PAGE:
And programs that analyze the number of click-throughs and views (as well as actions are taken if applicable) can show you just how well your work is doing. The power of modern technology and the outreach to like-minded people will help you attract the kind of audience that wants what you offer.

If you’re a budding author, there’s always the option to self-publish in ebook form through sites such as Amazon. Think back to the case of Amanda Hocking, who, in 2010, needed $300 to travel to a Muppets show and ended up with over $20,000 in 6 months. All due to the power of self-publishing her writing in ebook form.

Be open to consultations and coaching

This is particularly useful for writers who have published a nonfiction book. You can position yourself as a go-to expert in a given area, whether it’s the art of creating a start-up, writing a ‘how-to’ guide, creating a self-help guide, a business survival guide and the like.

On the basis of this, you can then take your expertise to the next level via consulting classes either in person or through telephone/video conferencing. This has the benefit of giving your work (and your knowledge) greater publicity at the click of a few buttons, as well as helping clients expand on their own skills and knowledge.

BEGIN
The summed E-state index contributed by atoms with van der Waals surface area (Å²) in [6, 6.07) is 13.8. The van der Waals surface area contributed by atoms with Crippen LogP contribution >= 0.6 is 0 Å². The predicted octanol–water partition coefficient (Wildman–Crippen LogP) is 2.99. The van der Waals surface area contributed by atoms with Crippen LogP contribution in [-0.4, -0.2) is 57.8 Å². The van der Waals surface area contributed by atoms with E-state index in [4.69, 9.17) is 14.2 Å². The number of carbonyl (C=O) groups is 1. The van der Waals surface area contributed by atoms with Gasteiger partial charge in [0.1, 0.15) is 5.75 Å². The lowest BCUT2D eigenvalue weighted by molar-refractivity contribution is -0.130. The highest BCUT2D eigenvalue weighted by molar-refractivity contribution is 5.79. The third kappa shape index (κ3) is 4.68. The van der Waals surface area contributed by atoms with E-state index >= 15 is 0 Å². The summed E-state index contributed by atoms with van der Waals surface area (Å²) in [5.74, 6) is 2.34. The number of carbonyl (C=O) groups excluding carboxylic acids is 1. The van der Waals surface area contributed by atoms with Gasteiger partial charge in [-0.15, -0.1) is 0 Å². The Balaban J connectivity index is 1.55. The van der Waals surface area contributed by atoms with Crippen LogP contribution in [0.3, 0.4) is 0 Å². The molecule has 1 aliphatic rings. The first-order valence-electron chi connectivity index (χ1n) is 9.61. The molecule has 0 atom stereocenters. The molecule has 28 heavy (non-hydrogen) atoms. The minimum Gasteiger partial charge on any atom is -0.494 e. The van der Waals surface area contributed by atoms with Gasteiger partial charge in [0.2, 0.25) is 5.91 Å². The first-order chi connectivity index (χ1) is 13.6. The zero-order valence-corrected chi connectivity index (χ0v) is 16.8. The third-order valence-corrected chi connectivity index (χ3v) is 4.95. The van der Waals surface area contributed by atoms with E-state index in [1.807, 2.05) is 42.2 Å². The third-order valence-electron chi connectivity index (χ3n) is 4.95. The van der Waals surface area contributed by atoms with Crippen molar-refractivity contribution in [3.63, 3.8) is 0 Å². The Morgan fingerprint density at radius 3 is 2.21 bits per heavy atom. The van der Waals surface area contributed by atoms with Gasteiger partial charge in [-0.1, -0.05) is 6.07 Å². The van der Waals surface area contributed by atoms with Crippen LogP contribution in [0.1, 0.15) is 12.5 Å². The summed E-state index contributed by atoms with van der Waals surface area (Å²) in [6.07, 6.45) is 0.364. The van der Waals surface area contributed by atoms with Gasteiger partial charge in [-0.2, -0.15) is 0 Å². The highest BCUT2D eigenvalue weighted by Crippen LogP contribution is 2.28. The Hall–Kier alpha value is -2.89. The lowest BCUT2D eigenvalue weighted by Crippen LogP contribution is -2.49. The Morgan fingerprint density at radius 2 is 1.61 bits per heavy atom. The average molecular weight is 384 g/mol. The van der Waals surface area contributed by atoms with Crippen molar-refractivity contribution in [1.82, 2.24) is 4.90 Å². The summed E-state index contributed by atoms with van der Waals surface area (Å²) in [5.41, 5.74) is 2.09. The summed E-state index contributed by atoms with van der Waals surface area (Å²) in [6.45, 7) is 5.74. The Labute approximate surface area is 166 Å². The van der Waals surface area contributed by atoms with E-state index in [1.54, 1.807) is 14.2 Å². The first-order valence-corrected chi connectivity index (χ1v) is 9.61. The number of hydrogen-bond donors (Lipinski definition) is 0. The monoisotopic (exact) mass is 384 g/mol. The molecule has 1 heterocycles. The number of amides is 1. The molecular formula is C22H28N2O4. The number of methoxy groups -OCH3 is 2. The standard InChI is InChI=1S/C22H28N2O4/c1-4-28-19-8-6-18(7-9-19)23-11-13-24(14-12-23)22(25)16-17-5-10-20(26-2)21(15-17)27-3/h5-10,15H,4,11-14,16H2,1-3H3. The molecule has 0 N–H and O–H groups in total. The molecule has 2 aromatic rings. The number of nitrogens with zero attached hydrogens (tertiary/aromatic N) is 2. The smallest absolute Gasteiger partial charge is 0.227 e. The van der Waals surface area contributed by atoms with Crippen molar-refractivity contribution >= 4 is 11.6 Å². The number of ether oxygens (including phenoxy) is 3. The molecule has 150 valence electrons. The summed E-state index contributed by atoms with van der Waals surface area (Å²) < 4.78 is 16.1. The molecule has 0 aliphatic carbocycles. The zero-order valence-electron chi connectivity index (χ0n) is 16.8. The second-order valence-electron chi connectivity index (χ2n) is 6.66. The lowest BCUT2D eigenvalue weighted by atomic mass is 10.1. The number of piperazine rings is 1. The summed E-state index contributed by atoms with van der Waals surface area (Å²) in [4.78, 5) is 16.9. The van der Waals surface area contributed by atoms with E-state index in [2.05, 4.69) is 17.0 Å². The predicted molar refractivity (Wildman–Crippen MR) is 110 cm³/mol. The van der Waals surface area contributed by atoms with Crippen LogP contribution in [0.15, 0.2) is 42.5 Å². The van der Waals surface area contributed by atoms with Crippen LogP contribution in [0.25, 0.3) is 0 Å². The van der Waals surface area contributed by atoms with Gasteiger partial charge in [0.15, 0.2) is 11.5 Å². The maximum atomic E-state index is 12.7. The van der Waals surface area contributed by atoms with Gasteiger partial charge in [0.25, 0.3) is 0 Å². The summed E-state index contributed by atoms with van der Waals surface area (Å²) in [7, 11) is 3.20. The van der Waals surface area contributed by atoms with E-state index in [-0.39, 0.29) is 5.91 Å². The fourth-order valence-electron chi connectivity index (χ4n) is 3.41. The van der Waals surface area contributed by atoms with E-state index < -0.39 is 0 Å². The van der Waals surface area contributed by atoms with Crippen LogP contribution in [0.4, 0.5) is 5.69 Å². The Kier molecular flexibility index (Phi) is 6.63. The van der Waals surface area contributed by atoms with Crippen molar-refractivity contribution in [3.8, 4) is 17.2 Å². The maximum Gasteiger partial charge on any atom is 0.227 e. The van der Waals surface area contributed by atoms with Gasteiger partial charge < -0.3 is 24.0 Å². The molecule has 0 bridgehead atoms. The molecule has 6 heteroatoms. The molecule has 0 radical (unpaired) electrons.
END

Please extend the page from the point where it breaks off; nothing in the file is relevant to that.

As a consultant/coach, you have the power to reach out to people on your own terms, and work according to your own schedule and desired salary.

Take online courses and read ebooks

This refers to a slightly different concept than the point above, as your audience and your interactions with them here is likely to be much wider. Although slightly less personalized than consulting and coaching, you can still gain a good outreach (and income) through webinars, teleseminars, or videos.

The benefit here is that your work will get to many people at the same time, and with a good chance of good monetary returns. Here, you’re also more likely to win feedback and testimonials which you can then roll out for your own publicity. It’s a win-win situation for everyone involved – just as clients who take part in your online course gain added skills, your reputation and expertise grow.